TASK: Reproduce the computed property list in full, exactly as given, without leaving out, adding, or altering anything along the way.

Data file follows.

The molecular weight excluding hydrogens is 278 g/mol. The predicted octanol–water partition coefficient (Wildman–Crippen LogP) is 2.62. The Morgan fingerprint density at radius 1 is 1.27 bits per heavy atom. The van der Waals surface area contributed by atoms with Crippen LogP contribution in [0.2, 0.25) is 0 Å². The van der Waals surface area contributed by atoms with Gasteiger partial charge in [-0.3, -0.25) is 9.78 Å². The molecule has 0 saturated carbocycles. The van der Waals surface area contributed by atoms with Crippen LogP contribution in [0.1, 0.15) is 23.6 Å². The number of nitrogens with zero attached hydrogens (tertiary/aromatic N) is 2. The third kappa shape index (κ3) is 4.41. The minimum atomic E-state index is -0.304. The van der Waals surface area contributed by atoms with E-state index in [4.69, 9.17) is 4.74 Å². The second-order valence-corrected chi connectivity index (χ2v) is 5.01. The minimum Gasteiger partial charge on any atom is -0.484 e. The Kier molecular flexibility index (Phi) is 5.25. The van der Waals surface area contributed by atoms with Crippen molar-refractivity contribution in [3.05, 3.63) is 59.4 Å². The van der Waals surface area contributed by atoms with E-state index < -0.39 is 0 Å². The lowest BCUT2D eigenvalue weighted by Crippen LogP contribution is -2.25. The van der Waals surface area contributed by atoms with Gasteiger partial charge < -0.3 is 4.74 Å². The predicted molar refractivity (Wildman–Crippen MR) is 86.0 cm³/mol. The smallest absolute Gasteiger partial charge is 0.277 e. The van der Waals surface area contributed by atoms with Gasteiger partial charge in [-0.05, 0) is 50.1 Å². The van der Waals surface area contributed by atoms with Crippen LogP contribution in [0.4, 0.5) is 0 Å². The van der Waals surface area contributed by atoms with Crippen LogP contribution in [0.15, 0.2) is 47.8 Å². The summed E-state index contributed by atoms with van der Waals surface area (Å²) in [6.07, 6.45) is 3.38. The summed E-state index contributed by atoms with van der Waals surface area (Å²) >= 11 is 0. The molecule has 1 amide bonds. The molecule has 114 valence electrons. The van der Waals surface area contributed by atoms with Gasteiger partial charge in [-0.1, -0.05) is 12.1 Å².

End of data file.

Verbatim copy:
The molecular weight excluding hydrogens is 278 g/mol. The predicted octanol–water partition coefficient (Wildman–Crippen LogP) is 2.62. The Morgan fingerprint density at radius 1 is 1.27 bits per heavy atom. The van der Waals surface area contributed by atoms with Crippen LogP contribution in [0.2, 0.25) is 0 Å². The van der Waals surface area contributed by atoms with Gasteiger partial charge in [-0.3, -0.25) is 9.78 Å². The molecule has 0 saturated carbocycles. The van der Waals surface area contributed by atoms with Crippen LogP contribution in [0.1, 0.15) is 23.6 Å². The number of nitrogens with zero attached hydrogens (tertiary/aromatic N) is 2. The third kappa shape index (κ3) is 4.41. The minimum atomic E-state index is -0.304. The van der Waals surface area contributed by atoms with E-state index in [4.69, 9.17) is 4.74 Å². The second-order valence-corrected chi connectivity index (χ2v) is 5.01. The minimum Gasteiger partial charge on any atom is -0.484 e. The Kier molecular flexibility index (Phi) is 5.25. The van der Waals surface area contributed by atoms with Crippen molar-refractivity contribution in [3.05, 3.63) is 59.4 Å². The van der Waals surface area contributed by atoms with E-state index < -0.39 is 0 Å². The lowest BCUT2D eigenvalue weighted by Crippen LogP contribution is -2.25. The van der Waals surface area contributed by atoms with Gasteiger partial charge < -0.3 is 4.74 Å². The predicted molar refractivity (Wildman–Crippen MR) is 86.0 cm³/mol. The smallest absolute Gasteiger partial charge is 0.277 e. The van der Waals surface area contributed by atoms with Gasteiger partial charge in [-0.05, 0) is 50.1 Å². The van der Waals surface area contributed by atoms with Crippen LogP contribution in [0.4, 0.5) is 0 Å². The van der Waals surface area contributed by atoms with Crippen LogP contribution in [0.15, 0.2) is 47.8 Å². The summed E-state index contributed by atoms with van der Waals surface area (Å²) in [6.07, 6.45) is 3.38. The summed E-state index contributed by atoms with van der Waals surface area (Å²) >= 11 is 0. The molecule has 1 amide bonds. The molecule has 114 valence electrons. The van der Waals surface area contributed by atoms with Gasteiger partial charge in [-0.1, -0.05) is 12.1 Å².